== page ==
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Towards Evidence-Based Habitat Offsetting Through Systematic Review: Does Spawning Habitat Creation for Substrate Spawning Fish Work

Do fish actually thrive in habitats that humans create? When human activities cause harm to fish that cannot be avoided or mitigated, the Fisheries Act requires that impacts to fish be balanced, or offset, through measures such as replacement or enhancement of spawning habitat. Fisheries and Oceans Canada funded this project at Carleton University with $37,000 from the Partnership Fund in 2016 to develop a systematic and qualitative review of the scientific knowledge on created spawning habitat for substrate spawning fish (e.g., salmonids, centrarchids, catostomids, acipenserids, ictalurids, and some percids and cyprinids) to determine if this offset works, is partly effective or ineffective. The deliverable is a scientific resource to provide an evidence-based approach to management for such fish. This will help guide decisions about offsets for sustainability and the ongoing productivity of commercial, recreational and Aboriginal fisheries.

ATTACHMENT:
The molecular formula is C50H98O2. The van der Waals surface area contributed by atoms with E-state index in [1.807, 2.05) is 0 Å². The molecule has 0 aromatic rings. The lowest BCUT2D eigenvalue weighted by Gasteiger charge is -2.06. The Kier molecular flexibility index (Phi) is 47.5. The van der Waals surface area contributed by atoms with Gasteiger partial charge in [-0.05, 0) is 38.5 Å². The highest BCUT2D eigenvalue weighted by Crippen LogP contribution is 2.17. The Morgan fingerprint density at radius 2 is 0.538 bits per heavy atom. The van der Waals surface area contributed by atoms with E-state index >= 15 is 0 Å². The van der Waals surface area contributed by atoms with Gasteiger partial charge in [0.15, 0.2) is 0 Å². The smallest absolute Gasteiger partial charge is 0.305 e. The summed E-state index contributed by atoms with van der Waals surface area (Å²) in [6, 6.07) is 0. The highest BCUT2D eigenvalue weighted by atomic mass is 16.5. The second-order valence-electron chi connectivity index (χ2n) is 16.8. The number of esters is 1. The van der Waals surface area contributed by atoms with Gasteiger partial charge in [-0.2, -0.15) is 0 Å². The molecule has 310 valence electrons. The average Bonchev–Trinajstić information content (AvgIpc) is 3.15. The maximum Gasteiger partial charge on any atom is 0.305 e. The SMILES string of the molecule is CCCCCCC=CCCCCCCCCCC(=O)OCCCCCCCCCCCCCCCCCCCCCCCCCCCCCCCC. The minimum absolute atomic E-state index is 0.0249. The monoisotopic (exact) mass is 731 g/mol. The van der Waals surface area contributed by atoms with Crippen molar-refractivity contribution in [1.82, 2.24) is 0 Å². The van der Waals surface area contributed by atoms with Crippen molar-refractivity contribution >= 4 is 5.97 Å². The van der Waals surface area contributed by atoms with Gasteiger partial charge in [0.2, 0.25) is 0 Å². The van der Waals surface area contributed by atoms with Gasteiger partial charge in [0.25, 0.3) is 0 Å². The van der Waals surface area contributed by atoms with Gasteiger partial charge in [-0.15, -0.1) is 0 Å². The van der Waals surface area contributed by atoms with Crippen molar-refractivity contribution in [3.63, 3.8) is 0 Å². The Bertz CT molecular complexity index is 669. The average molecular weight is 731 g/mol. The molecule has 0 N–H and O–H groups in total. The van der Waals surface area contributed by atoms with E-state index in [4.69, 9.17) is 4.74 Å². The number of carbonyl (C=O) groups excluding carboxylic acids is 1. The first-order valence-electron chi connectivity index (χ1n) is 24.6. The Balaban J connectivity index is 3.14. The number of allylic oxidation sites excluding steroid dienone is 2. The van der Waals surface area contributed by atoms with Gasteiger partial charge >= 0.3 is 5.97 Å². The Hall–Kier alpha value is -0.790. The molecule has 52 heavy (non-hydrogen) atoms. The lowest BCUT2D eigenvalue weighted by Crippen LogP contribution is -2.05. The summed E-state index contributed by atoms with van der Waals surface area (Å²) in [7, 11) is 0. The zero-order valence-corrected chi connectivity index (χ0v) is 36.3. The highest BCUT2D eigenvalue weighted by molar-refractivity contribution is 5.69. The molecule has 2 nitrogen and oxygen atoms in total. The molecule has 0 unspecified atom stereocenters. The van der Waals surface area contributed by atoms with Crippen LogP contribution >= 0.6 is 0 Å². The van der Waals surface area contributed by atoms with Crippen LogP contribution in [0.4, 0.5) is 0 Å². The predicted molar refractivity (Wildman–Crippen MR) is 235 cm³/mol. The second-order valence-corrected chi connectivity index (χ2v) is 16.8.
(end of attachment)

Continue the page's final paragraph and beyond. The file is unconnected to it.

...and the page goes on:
Project Number: CA2016.17
Year: 2016
Partner: Carleton University
Principal Investigator(s): Stephen Cooke
Eco-region: National

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